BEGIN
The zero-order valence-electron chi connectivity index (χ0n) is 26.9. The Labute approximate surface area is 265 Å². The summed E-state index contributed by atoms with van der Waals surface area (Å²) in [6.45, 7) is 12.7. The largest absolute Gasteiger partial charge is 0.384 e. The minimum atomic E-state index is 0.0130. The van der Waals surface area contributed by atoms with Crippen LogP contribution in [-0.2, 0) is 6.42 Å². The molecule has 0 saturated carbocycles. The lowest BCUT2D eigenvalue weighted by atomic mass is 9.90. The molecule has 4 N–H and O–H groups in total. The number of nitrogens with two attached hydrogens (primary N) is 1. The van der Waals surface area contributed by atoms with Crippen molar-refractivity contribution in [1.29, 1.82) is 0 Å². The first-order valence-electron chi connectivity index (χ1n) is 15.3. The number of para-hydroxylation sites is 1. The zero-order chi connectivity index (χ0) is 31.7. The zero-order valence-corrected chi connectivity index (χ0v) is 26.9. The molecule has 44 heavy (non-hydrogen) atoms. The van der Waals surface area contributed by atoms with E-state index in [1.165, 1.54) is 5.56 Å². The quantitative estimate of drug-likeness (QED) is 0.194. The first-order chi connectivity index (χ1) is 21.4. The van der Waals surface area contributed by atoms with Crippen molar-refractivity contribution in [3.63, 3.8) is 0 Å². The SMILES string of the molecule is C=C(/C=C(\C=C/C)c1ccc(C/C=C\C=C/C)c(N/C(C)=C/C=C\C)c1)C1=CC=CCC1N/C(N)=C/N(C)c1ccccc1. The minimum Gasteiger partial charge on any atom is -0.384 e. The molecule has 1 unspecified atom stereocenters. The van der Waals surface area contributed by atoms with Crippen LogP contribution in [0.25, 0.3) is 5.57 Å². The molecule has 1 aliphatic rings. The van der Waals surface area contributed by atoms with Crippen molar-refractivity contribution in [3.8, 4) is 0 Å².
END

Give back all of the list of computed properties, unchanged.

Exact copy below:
The zero-order valence-electron chi connectivity index (χ0n) is 26.9. The Labute approximate surface area is 265 Å². The summed E-state index contributed by atoms with van der Waals surface area (Å²) in [6.45, 7) is 12.7. The largest absolute Gasteiger partial charge is 0.384 e. The minimum atomic E-state index is 0.0130. The van der Waals surface area contributed by atoms with Crippen LogP contribution in [-0.2, 0) is 6.42 Å². The molecule has 0 saturated carbocycles. The lowest BCUT2D eigenvalue weighted by atomic mass is 9.90. The molecule has 4 N–H and O–H groups in total. The number of nitrogens with two attached hydrogens (primary N) is 1. The van der Waals surface area contributed by atoms with Crippen molar-refractivity contribution in [1.29, 1.82) is 0 Å². The first-order valence-electron chi connectivity index (χ1n) is 15.3. The number of para-hydroxylation sites is 1. The zero-order chi connectivity index (χ0) is 31.7. The zero-order valence-corrected chi connectivity index (χ0v) is 26.9. The molecule has 44 heavy (non-hydrogen) atoms. The van der Waals surface area contributed by atoms with E-state index in [1.165, 1.54) is 5.56 Å². The quantitative estimate of drug-likeness (QED) is 0.194. The first-order chi connectivity index (χ1) is 21.4. The van der Waals surface area contributed by atoms with Crippen molar-refractivity contribution in [3.63, 3.8) is 0 Å². The SMILES string of the molecule is C=C(/C=C(\C=C/C)c1ccc(C/C=C\C=C/C)c(N/C(C)=C/C=C\C)c1)C1=CC=CCC1N/C(N)=C/N(C)c1ccccc1. The minimum Gasteiger partial charge on any atom is -0.384 e. The molecule has 1 unspecified atom stereocenters. The van der Waals surface area contributed by atoms with Crippen LogP contribution in [0.25, 0.3) is 5.57 Å². The molecule has 1 aliphatic rings. The van der Waals surface area contributed by atoms with Crippen molar-refractivity contribution in [3.8, 4) is 0 Å².